The average stock is also far and away above what can be supported by the market. The best bet is that people should get ready for tremendous market churning and volatility until late this year or early in 2003 when investors should have a clear picture of the shape of the market and economy.

Some investors have already kicked the habit of buying U.S. stocks. Offshore investors have lost faith in American accounting practices and they don't see the crisis of confidence caused by the scandals as just Enron and WorldCom specific. As they say on the Street, "When you see one cockroach, there's bound to be a whole bunch more waiting to come out of the woodwork."

By some estimates, foreign investors have been pouring $1 billion a day into U.S. markets. But the latest numbers show a trend toward repatriation of money by Asians and Europeans to the home front where financial markets are more predictable.

The offshore people are pricing in a new scenario. Even in economically troubled Japan, the Nikkei stock index is up this year and the Japanese yen soared this week to an eight-month high against the dollar.

One clear sign of the migration of money: corporate and portfolio investment in stocks and bonds to the euro zone soared in April to $19 billion, the sharpest increase in the past year, according to the European Central Bank.

The strength of the euro, the single European currency, suggests that foreigners are dumping dollar-denominated investments and loading up on euro-based assets.

A story that may play out in the second half could be the euro reaching parity or surpassing the dollar, which would add to Wall Street's pain. The long struggling euro is only an easy one-foot putt away from making par.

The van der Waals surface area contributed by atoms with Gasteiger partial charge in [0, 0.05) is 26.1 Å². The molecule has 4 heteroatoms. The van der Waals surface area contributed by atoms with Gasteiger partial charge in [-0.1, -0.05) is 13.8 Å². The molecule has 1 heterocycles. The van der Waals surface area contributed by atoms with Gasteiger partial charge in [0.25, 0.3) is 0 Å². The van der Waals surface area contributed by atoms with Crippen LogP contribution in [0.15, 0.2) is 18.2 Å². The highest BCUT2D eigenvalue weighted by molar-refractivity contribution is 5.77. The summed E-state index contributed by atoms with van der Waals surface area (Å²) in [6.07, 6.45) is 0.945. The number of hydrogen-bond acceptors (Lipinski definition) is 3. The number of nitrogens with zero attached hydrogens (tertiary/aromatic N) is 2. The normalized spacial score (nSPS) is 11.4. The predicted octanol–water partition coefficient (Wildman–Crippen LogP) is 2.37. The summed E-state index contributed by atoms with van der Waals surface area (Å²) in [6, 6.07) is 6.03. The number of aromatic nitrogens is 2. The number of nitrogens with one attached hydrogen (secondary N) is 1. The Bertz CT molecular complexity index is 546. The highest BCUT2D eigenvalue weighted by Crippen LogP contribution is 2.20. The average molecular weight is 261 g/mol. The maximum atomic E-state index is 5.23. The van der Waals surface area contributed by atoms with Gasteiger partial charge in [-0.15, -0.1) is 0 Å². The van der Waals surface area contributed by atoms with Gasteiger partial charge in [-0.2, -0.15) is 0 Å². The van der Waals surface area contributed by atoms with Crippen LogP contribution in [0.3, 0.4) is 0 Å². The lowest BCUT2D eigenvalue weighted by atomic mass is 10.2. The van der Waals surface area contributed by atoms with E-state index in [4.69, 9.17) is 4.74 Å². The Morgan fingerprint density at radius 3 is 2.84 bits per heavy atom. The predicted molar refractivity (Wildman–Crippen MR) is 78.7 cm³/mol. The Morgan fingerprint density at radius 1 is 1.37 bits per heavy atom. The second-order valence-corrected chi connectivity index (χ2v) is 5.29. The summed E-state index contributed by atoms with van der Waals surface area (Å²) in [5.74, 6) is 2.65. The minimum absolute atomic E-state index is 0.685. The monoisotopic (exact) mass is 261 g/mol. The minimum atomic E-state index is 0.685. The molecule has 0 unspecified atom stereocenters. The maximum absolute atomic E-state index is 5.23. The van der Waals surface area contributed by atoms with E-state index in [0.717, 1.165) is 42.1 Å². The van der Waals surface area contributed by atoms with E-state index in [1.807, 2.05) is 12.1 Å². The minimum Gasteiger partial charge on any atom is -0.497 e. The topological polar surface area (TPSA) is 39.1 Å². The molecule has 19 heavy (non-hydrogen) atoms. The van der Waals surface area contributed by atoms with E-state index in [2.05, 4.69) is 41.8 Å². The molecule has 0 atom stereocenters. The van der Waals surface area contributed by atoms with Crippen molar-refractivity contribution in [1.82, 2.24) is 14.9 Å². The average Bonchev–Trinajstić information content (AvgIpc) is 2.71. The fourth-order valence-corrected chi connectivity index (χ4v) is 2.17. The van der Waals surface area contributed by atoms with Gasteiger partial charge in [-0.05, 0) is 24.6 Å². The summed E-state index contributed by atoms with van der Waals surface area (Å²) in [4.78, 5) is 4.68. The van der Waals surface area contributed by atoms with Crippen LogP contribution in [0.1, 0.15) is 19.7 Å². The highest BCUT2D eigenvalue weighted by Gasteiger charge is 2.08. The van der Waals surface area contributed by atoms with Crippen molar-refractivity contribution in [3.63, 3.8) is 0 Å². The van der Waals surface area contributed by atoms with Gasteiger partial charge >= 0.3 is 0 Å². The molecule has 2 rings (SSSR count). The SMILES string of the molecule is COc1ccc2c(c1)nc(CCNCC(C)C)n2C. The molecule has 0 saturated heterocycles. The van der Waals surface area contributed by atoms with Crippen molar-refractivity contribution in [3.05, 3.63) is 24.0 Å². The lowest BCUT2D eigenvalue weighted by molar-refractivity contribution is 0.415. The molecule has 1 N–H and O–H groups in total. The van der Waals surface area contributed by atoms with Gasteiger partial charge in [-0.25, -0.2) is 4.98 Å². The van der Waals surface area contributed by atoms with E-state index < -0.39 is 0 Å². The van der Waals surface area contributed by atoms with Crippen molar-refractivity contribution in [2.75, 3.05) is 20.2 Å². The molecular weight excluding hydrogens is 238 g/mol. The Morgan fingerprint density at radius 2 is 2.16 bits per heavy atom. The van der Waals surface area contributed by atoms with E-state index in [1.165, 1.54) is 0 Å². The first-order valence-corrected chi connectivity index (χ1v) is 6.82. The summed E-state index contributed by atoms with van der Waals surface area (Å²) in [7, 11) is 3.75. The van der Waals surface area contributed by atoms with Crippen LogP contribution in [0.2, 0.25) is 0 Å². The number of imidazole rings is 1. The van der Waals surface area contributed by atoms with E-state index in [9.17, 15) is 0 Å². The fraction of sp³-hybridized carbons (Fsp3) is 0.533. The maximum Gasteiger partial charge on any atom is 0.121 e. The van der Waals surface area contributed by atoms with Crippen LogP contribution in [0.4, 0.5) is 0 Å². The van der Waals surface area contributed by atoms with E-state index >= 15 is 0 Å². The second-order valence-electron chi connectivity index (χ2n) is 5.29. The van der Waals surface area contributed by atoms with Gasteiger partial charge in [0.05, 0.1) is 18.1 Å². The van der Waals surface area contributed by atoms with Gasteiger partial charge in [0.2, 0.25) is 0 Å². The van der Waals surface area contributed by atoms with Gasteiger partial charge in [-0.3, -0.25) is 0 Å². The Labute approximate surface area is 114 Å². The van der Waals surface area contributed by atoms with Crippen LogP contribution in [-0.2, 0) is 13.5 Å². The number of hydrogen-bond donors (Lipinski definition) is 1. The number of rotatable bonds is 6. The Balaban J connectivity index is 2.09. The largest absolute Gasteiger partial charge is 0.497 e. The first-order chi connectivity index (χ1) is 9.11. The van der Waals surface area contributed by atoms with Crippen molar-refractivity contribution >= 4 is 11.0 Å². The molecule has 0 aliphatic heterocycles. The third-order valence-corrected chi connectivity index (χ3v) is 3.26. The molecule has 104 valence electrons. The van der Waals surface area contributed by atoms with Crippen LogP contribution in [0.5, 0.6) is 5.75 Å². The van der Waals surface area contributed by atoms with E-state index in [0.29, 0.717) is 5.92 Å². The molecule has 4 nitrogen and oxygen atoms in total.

The other serious argument against investing in United States markets is the declining dollar and Washington's insistence in allowing speculators to determine the "right" level for the currency.

The speed of the dollar's erosion this year has unsettled foreigners who must not only dodge the Street's bullets but also worry about being paid back with cheaper dollars when they exit the market.

One possibility is that a lot more foreigners may pull their money out and shift to European and Asian stock markets. Negative money flows from overseas could be the next thing that will afflict American stocks. SMART MONEY GOES GLOBAL

"The global sector approach to investing may represent the most powerful change in global equity investing since the surge in emerging markets a decade ago," says Jay Pelosky, global strategist for Morgan Stanley. "It could lead the equity world for the next few years, particularly if the U.S. markets underperform."

Global fund managers are rapidly changing the way they invest, he says. They are moving away from a U.S.-centric focus and looking at the global picture.

"Two years ago, investors demanded the purest vehicle with the highest returns as greed outweighed fear," says Pelosky. "This led from investing in equities to investing in tech-segment funds and vehicles. The result was a rigid investment structure that ensured poor returns when the bottom dropped out."

For the 3 1/2-day holiday-shortened trading week, the S&P 500 was down about 0.1 percent to end at 989.0, the Nasdaq down 1.1 percent at 1,448.36 while the Dow index rose 1.5 percent to 9,379.50.